The Conference Board uses cookies to improve our website, enhance your experience, and deliver relevant messages and offers about our products. Detailed information on the use of cookies on this site is provided in our cookie policy. For more information on how The Conference Board collects and uses personal data, please visit our privacy policy. By continuing to use this Site or by clicking "OK", you consent to the use of cookies. 

18 Jul. 2018 | Comments (1)

What if companies found a way to communicate – in financial terms – the total value they create for society? There is a growing recognition that the value companies create (and erode) extends well beyond the revenues and profits expressed in an income statement. Traditional accounting does not take into account some significant impacts companies have on society, including the positive impact of investments in employee training, community development projects, and land restoration. There are also negative impacts such as those stemming from waste, greenhouse gas emissions, and workplace accidents, just to name a few.

Recognizing these gaps in traditional accounting, some companies are experimenting with approaches that help convey their total impact by monetizing their economic, environmental, and social impacts. While the concept is not new (a first attempt at corporate environmental accounting can be traced back to Dutch information technology company BSO/Origin in 1990, followed a decade later by Puma’s trailblazing Environmental Profit & Loss statement), recent examples extend beyond environmental accounting to also include social impacts. In a just released study, The Conference Board examined some leading examples of companies that are engaged in total impact valuation to identify key similarities and differences between their approaches.

The study finds that total impact valuation approaches, while still very much at a nascent stage, are being publicly piloted by more than a dozen companies from across several different sectors and geographies. Among the examples are Colombian cement company Argos, German chemical company BASF, Swiss building materials company LafargeHolcim, and Kenyan telecommunications company Safaricom. In fact, the study found publicly released examples of total impact valuation in every continent except for North America. U.S. companies appear to be very quiet in this area, perhaps concerned by legal issues stemming from the increased disclosure associated with this emerging practice.

The image below shows LafargeHolcim's 2017 Integrated Profit & Loss Statement, one example of a total impact valuation approach: 

 

However, it may be in the interest of U.S. companies to become more engaged in this practice. After all, total impact valuation approaches can be useful tools for strategy development. The process of monetizing a company’s environmental and social impacts can reveal areas of significant value erosion that traditional accounting would not have illuminated. This process can also reveal areas where resources and attention could be better spent. Aside from aiding in strategic decision-making, total impact valuation can serve as an important tool for communicating with stakeholders. For some companies, impact valuation results can even strengthen their “license to operate” in some regions.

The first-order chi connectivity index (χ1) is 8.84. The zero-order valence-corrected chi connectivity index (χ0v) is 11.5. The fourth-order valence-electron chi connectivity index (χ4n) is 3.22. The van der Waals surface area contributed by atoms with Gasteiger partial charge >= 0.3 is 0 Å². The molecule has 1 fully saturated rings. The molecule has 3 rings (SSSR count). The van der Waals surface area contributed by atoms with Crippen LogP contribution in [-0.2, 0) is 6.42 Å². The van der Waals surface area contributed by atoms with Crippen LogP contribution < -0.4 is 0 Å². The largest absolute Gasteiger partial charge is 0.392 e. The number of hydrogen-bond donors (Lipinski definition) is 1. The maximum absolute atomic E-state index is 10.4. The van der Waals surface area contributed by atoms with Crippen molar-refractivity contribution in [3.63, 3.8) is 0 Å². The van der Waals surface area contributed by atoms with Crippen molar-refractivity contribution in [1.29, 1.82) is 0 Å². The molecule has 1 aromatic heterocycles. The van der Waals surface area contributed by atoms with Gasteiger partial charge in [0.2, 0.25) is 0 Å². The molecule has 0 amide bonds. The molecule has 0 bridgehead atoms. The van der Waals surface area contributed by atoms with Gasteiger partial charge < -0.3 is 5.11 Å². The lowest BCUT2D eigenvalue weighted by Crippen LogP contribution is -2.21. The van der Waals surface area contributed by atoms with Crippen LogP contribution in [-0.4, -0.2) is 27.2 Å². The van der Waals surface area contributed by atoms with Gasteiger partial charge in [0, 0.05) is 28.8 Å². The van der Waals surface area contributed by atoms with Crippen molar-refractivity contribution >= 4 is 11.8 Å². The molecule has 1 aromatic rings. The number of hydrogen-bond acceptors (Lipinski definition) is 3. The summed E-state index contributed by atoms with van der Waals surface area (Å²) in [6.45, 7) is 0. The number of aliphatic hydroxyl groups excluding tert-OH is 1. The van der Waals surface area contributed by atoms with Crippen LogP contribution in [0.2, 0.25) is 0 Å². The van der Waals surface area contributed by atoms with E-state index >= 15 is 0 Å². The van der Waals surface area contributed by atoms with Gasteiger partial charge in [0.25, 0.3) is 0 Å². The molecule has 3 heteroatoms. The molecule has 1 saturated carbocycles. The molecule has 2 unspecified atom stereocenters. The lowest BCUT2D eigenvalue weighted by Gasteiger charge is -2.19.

Total impact valuation is a fast-evolving concept and has its fair share of challenges. For instance, lack of any standard methodology means that companies can choose and assign value as per their own accord. For example, The Conference Board study found that the social cost of carbon (SCC) prices used by companies range from less than $30 to more than $160 per metric ton of CO2. The methodological issues are even more pronounced for impacts that are trickier to monetize, such as employee training or health and safety incidents.

Beyond methodological challenges, it is also worth mentioning that total impact valuation is not without its critics. There are some ethical concerns associated with monetizing certain impacts, such as fatalities, and there is also the risk that impact valuation results could be used for greenwashing purposes. The practice of total impact valuation has great potential, but companies need to be prepared for the challenges inherent in embarking on this cutting-edge exercise.

In 2019 The Conference Board will release a follow-up report which will examine how companies are putting their impact valuation approaches to use, and how total impact valuation is adding value to their business. Stay tuned!

  • About the Author:Thomas Singer

    Thomas Singer

    Thomas Singer is a principal researcher in corporate leadership at The Conference Board. His research focuses on corporate social responsibility and sustainability issues. Singer is the author of nume…

    Full Bio | More from Thomas Singer

     

1 Comment Comment Policy

Please Sign In to post a comment.
  1. Jonathan Spector 0 people like this 20 Jul. 2018 08:09 AM

    Nice work - the LafargeHolcim example is really instructive.

    No companies in the US are experimenting with this? That's somewhat troubling.


Subscribe to the Sustainability Blog
SUBSCRIBE HERE